Knoydart: Britain's last wilderness

It's been 10 years since the inhabitants of Knoydart, a remote peninsula in western Scotland, gained ownership of their land. Simon Calder paid them a visit – and discovered a place of splendid isolation

Skye at night has never looked so bright, I concluded as dusk drained the life from the furthest-flung fragment of mainland Britain. I was standing by the shore at Airor, a collection of half a dozen homes ranged around a bay at the far end of nowhere.

"Nowhere" may sound an unkind term to describe so harshly beautiful a location, where pillows of rock rest upon the steely waters of Loch Nevis. Yet from the point of view from which many of us see the UK – as motorists – Knoydart is way off the map. You can drive more or less anywhere on the mainland in Britain today – but not to Knoydart. As Ordnance Survey Landranger Map 33 shows, a barricade of grotesquely buckled contours defeat any roadbuilder as they crowd together in a collective "Keep Out".

Knoydart is a thumb of land that, on the map of Scotland, appears to be hitching towards the Western Isles. Which happens to be the name of the vessel that comprises the only public transport to Knoydart.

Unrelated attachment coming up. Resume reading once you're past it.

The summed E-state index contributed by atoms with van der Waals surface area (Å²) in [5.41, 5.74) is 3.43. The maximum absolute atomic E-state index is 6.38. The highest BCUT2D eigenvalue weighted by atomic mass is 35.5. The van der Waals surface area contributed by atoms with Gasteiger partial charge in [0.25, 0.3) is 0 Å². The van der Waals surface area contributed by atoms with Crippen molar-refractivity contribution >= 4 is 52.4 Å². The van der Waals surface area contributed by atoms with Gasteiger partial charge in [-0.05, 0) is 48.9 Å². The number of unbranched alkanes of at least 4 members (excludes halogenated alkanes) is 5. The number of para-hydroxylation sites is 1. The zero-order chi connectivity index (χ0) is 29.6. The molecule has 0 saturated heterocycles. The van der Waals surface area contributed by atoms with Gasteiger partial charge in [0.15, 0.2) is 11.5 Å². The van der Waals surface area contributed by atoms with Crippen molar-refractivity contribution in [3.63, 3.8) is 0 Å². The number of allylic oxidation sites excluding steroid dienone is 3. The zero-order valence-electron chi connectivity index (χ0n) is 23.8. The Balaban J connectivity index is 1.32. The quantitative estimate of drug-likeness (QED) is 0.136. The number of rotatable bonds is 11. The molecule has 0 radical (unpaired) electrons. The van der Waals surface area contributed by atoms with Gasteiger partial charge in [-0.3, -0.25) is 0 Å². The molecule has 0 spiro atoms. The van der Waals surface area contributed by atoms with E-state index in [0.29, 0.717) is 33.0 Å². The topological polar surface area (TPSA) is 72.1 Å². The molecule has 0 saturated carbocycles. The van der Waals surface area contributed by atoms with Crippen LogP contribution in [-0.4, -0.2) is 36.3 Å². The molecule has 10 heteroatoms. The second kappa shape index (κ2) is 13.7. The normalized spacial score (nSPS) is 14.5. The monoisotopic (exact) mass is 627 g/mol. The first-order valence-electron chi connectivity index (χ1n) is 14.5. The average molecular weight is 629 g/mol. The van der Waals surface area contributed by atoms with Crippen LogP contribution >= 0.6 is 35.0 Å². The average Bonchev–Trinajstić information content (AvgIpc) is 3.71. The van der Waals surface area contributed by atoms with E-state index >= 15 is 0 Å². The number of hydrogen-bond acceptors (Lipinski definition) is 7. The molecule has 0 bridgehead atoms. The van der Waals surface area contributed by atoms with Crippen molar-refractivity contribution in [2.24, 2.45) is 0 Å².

Butterscotch and duck-egg blue are the colours that greet you as you board the Western Isles at the port at the end of the Road to the Isles, Mallaig. The boat is imperfectly named, because she sails between mainland Scotland and mainland Scotland. Mind you, her destination is as isolated as any of the Hebrides. That becomes clear as she nudges around the headland and the Knoydart Peninsula fills your field of vision.

Who needs Canada or Siberia when Scotland can offer such intense drama in a single vista? Knoydart clambers out of the Atlantic gently at first, in a sequence of low hills wrinkled with antiquity, where deer roam. The peninsula's capital – population possibly up to 80 – is Inverie, a huddle of houses beneath some muscular fells. But beyond, dusted with snow even in a mild mid-March, stands the reason Knoydart is the last frontier: mighty mountains rippling away into the mist.